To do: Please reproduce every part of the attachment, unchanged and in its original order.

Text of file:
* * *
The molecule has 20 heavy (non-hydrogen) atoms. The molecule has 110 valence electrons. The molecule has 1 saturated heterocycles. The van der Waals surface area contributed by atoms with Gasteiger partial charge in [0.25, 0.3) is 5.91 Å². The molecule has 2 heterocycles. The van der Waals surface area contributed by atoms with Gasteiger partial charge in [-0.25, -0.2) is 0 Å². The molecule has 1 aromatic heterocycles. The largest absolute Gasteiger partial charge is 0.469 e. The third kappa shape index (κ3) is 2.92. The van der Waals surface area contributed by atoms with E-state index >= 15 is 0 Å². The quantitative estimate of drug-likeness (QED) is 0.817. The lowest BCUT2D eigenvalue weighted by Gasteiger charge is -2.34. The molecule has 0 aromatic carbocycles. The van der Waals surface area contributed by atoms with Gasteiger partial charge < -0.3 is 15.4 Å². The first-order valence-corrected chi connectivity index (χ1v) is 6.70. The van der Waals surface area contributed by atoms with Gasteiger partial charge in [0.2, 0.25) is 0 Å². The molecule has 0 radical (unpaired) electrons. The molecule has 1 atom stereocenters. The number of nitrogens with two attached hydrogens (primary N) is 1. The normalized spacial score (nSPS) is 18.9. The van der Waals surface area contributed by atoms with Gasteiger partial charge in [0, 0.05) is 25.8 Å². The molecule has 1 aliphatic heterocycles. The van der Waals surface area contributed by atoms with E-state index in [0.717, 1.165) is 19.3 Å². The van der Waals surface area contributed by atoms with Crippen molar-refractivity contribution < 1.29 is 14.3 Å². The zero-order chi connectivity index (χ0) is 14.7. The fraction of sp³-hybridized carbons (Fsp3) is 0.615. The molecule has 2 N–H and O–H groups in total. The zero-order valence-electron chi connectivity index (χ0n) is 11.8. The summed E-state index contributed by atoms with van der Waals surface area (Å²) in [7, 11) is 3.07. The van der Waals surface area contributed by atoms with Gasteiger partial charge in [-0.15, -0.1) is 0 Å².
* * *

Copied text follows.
The molecule has 20 heavy (non-hydrogen) atoms. The molecule has 110 valence electrons. The molecule has 1 saturated heterocycles. The van der Waals surface area contributed by atoms with Gasteiger partial charge in [0.25, 0.3) is 5.91 Å². The molecule has 2 heterocycles. The van der Waals surface area contributed by atoms with Gasteiger partial charge in [-0.25, -0.2) is 0 Å². The molecule has 1 aromatic heterocycles. The largest absolute Gasteiger partial charge is 0.469 e. The third kappa shape index (κ3) is 2.92. The van der Waals surface area contributed by atoms with E-state index >= 15 is 0 Å². The quantitative estimate of drug-likeness (QED) is 0.817. The lowest BCUT2D eigenvalue weighted by Gasteiger charge is -2.34. The molecule has 0 aromatic carbocycles. The van der Waals surface area contributed by atoms with Gasteiger partial charge < -0.3 is 15.4 Å². The first-order valence-corrected chi connectivity index (χ1v) is 6.70. The van der Waals surface area contributed by atoms with Gasteiger partial charge in [0.2, 0.25) is 0 Å². The molecule has 0 radical (unpaired) electrons. The molecule has 1 atom stereocenters. The number of nitrogens with two attached hydrogens (primary N) is 1. The normalized spacial score (nSPS) is 18.9. The van der Waals surface area contributed by atoms with Gasteiger partial charge in [0, 0.05) is 25.8 Å². The molecule has 1 aliphatic heterocycles. The van der Waals surface area contributed by atoms with E-state index in [0.717, 1.165) is 19.3 Å². The van der Waals surface area contributed by atoms with Crippen molar-refractivity contribution < 1.29 is 14.3 Å². The zero-order chi connectivity index (χ0) is 14.7. The fraction of sp³-hybridized carbons (Fsp3) is 0.615. The molecule has 2 N–H and O–H groups in total. The zero-order valence-electron chi connectivity index (χ0n) is 11.8. The summed E-state index contributed by atoms with van der Waals surface area (Å²) in [7, 11) is 3.07. The van der Waals surface area contributed by atoms with Gasteiger partial charge in [-0.15, -0.1) is 0 Å².